30 December 2017

Living Class in Urban India: by Sara Dickey

Honorable Mention in the 
Ananda Kentish Coomaraswamy 
Book Prize 2018

"She achieves an extraordinarily intimate understanding of her subjects' circumstances"

Economic and Political Weekly

 Many people still envision India as rigidly caste-bound, locked in traditions that inhibit social mobility. In reality, class mobility has long been an ideal, and today globalization is radically transforming how India’s citizens perceive class. Living Class in Urban India examines a nation in flux, bombarded with media images of middle-class consumers navigating the currents of capitalism and the inequality they can produce.

Anthropologist Sara Dickey puts a human face on the issue of class in India, introducing four people who live in the “second-tier” city of Madurai: an auto-rickshaw driver, a graphic designer, a teacher of high-status English, and a domestic worker.
Drawing from over thirty years of fieldwork, she considers how class is determined by both subjective perceptions and objective conditions, documenting Madurai residents’ palpable day-to-day experiences of class while also tracking their long-term impacts. By analyzing phenomena like wedding ceremonies, religious practices, philanthropy, and loan arrangements, Dickey’s study reveals the material consequences of local class identities. Simultaneously, this gracefully written book highlights the poignant drive for dignity in the face of moralizing class stereotypes.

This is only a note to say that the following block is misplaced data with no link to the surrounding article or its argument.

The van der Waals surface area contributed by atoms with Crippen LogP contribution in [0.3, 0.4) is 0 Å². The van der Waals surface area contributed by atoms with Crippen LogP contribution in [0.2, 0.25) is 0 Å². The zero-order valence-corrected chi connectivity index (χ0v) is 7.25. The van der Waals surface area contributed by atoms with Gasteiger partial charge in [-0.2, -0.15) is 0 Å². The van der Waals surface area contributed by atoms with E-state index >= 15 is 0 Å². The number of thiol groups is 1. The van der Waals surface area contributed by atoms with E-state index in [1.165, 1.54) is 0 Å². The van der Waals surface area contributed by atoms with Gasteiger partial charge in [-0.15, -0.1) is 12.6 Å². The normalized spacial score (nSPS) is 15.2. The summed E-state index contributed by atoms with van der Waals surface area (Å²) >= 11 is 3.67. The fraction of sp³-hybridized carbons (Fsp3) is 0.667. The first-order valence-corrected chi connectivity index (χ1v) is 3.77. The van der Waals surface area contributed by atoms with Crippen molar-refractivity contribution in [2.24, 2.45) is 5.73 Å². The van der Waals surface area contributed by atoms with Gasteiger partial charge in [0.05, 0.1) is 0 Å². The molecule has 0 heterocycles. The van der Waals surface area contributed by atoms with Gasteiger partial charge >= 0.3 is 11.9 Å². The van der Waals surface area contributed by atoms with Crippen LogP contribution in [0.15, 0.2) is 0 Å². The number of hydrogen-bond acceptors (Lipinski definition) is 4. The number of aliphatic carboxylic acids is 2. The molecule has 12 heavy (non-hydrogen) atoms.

Through extensive interviews, Dickey scrutinizes the idioms and commonplaces used by residents to justify class inequality and, occasionally, to subvert it. Along the way, Living Class in Urban India reveals the myriad ways that class status is interpreted and performed, embedded in everything from cellphone usage to religious worship.

Sara Dickey is a professor of anthropology at Bowdoin College in Brunswick, Maine. She is the author or co-editor of several books including Cinema and the Urban Poor in South India, Home and Hegemony: Domestic Service and Identity Politics in South and Southeast Asia, and South Asian Cinemas: Widening the Lens.